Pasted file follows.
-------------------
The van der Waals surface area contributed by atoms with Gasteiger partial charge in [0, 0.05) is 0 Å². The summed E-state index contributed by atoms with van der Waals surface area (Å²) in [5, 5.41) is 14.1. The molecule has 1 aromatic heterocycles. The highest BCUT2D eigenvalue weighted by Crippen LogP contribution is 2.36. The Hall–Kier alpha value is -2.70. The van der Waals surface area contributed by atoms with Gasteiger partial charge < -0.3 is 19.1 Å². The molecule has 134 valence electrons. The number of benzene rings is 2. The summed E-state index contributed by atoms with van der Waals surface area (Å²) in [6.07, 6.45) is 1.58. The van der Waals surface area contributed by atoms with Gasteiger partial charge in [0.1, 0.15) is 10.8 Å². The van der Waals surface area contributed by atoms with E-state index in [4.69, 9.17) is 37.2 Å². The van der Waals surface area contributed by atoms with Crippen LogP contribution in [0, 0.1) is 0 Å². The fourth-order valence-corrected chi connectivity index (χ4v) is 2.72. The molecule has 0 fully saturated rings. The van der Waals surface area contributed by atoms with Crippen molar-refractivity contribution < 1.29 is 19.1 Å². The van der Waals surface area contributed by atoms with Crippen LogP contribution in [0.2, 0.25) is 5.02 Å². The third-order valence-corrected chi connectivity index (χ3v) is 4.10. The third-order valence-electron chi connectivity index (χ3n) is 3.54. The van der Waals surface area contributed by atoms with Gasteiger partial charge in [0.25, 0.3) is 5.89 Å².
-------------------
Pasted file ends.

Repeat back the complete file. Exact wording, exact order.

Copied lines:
The van der Waals surface area contributed by atoms with Gasteiger partial charge in [0, 0.05) is 0 Å². The summed E-state index contributed by atoms with van der Waals surface area (Å²) in [5, 5.41) is 14.1. The molecule has 1 aromatic heterocycles. The highest BCUT2D eigenvalue weighted by Crippen LogP contribution is 2.36. The Hall–Kier alpha value is -2.70. The van der Waals surface area contributed by atoms with Gasteiger partial charge < -0.3 is 19.1 Å². The molecule has 134 valence electrons. The number of benzene rings is 2. The summed E-state index contributed by atoms with van der Waals surface area (Å²) in [6.07, 6.45) is 1.58. The van der Waals surface area contributed by atoms with Gasteiger partial charge in [0.1, 0.15) is 10.8 Å². The van der Waals surface area contributed by atoms with E-state index in [4.69, 9.17) is 37.2 Å². The van der Waals surface area contributed by atoms with Crippen LogP contribution in [0, 0.1) is 0 Å². The fourth-order valence-corrected chi connectivity index (χ4v) is 2.72. The molecule has 0 fully saturated rings. The van der Waals surface area contributed by atoms with Crippen molar-refractivity contribution < 1.29 is 19.1 Å². The van der Waals surface area contributed by atoms with Crippen LogP contribution in [0.2, 0.25) is 5.02 Å². The third-order valence-corrected chi connectivity index (χ3v) is 4.10. The third-order valence-electron chi connectivity index (χ3n) is 3.54. The van der Waals surface area contributed by atoms with Gasteiger partial charge in [0.25, 0.3) is 5.89 Å².